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Custom, Green and Factory Built Homes

To suggest that prefab homes are green simply because they reduce waste is like saying insulation is a great way to reduce noise – it’s only the proverbial tip of the iceberg!  A primary indication of this fact is that both USGBC and NAHB award copious points in their respective green guidelines if a house is factory built.  What do these two dominant green rating systems see in prefab?

Material Conservation

History has well established that a factory environment is ideal for minimizing waste of all sorts.  Not only do modern computer programs optimize cutting and assembly schedules, but the minimized waste that remains is easily recycled because it is concentrated in one location.  And since it never sees weather, little is lost to culling.

Additionally, because manufactured buildings are marketed in many states, they must be highly engineered to meet a range of codes.  This means engineered wood becomes a favored specification.  Not only are these products well documented and highly recyclable, but they are fabricated almost exclusively from fast growth, plantation trees.  This reduces logging pressures on old growth forests even as it cuts down on shipping.

In contrast, on-site construction typically fills local landfills with a generous stream of scraps, cut-offs and other building waste.

Energy Conservation

Energy savings occur initially during the manufacturing process and then, if the homes are properly designed, the savings will continue and increase for the life of the home.  Since tight, well insulated homes are much easier to manufacture than to site build, demographers are seeing green homebuilders adopt this approach in record numbers.

Factory workers typically live within 5-15 miles of their facility which contrasts well with the longer commutes most traditional builders face; energy is saved.  By concentrating all material deliveries to centralized locations with storage capacity, the amount of back-and-forth delivery to construction sites is dramatically reduced; energy is saved. Because a prefabricated house is closed to the weather within a few days, the amount of construction site heating is greatly reduced.  And again, energy is saved.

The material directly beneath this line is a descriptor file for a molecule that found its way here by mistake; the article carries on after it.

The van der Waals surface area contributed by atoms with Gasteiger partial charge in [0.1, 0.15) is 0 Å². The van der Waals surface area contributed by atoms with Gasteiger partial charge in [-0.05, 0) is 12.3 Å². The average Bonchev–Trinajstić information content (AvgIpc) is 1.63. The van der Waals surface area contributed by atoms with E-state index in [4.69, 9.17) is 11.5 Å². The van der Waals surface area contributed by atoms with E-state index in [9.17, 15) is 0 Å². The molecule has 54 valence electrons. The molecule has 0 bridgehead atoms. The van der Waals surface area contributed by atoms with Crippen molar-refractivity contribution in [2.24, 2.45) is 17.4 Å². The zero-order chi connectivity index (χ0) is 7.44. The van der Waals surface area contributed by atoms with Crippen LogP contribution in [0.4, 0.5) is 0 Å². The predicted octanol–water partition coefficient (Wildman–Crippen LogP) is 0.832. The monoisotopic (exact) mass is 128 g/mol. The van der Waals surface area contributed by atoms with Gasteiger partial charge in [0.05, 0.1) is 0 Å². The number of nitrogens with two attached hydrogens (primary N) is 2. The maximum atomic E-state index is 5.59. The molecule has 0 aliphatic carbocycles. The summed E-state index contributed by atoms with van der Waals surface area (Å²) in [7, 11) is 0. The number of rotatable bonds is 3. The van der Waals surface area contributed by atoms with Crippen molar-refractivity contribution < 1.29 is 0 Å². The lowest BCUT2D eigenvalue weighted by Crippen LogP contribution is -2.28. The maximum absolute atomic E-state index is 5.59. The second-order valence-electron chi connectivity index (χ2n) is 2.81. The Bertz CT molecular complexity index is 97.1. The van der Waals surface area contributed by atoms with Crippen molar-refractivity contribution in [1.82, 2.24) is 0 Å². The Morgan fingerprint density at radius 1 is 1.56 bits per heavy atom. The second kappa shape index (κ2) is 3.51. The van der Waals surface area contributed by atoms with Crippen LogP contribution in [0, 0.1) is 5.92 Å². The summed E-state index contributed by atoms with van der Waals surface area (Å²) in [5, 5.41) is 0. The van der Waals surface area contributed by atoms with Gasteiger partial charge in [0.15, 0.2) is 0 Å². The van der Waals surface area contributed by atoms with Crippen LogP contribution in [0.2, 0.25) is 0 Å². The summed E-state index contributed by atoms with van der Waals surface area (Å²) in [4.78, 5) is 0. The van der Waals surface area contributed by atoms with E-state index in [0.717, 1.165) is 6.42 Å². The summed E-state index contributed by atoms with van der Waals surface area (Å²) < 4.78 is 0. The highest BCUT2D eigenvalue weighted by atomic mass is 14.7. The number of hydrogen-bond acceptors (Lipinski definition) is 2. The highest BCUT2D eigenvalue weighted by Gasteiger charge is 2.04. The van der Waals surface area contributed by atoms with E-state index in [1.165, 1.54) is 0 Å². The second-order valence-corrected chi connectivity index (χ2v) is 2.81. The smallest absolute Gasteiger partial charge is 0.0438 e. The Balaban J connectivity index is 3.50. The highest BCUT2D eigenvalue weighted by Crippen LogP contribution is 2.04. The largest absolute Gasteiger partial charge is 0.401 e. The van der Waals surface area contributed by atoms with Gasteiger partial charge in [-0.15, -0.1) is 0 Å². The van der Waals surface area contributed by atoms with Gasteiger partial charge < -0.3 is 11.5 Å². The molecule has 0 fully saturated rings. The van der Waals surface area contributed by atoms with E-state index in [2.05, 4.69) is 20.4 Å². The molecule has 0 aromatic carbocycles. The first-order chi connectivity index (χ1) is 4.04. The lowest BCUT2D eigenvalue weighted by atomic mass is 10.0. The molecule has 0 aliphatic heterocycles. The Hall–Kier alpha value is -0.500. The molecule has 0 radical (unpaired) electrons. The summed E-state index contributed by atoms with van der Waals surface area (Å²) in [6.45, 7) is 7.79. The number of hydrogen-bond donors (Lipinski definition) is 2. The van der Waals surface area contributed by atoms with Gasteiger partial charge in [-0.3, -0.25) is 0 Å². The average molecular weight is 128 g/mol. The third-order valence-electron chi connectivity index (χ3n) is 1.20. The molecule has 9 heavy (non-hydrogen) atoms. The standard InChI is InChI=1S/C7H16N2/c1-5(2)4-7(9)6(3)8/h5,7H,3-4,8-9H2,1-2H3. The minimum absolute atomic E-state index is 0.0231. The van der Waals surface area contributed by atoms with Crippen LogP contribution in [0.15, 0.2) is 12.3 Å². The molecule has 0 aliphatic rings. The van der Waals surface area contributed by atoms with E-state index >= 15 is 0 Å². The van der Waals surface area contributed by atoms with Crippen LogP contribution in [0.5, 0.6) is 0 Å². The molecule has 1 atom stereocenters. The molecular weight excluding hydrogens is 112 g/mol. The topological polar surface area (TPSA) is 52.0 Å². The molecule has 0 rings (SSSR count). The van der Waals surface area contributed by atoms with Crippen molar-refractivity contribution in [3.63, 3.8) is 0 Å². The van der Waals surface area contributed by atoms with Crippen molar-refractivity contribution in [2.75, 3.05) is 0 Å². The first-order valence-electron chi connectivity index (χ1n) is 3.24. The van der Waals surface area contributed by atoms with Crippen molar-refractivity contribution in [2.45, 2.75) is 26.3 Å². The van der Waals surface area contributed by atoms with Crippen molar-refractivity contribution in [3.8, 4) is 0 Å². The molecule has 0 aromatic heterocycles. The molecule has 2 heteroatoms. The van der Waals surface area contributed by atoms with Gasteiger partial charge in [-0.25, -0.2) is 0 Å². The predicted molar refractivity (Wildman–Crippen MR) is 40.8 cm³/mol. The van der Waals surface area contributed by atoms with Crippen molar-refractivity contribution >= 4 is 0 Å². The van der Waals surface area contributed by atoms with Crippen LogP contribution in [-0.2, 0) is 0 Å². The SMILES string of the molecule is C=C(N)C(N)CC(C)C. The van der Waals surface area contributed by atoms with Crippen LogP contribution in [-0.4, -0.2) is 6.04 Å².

With computer accuracy and assembly-line reliability, the manufactured house is generally tighter than a site built structure.  Because the materials never sit in the weather, there is less warping which means a tighter end product.  Better blower-door tests mean less energy usage for the life of the building.

Site Preservation

A traditional building sequence assumes massive site degradation during construction and then comprehensive remediation at the end.  Anywhere from two to ten trucks will arrive daily, some of which are very heavy – concrete mixers, well drillers, cranes, and material deliveries.  The ruts and concomitant erosion stemming from this traffic is largely eliminated at a factory where materials arrive at loading docks and the crew park in parking lots (not always the greenest lots, it must be said).

In addition to the erosion and habitat degradation, traditional sites are frequently despoiled by significant toxic spills, from leaking engines to spilled solvents.  All of this is minimized in factories which must operate under health and safety laws.

The transports and cranes that deliver and place the prefabricated units are only on site for a day or two.  Beyond minimizing physical damage, their brief stay means fewer disturbances to neighbors and community as well.

Health Quality Standards

Both builders and occupants enjoy better health standards when using factory based delivery.  OSHA and similar worker safety ordinances publish and enforce standards for particulate matter as well as VOCs in factory atmosphere.  On a traditional site, however, air and water quality is almost impossible to control and the introduction of dangerous materials is not uncommon.  Besides the mold sown by using wet lumber, there are a host of other vectors for bad air and water. The recent use of corrosive gypsum board from China is only the latest to make headlines.

Life Cycle Costing (Durability)

Finally, a prefabricated house is usually more durable than a site built equivalent.  A longer life means the embodied energy and carbon footprint are spread over the longest possible duty cycle.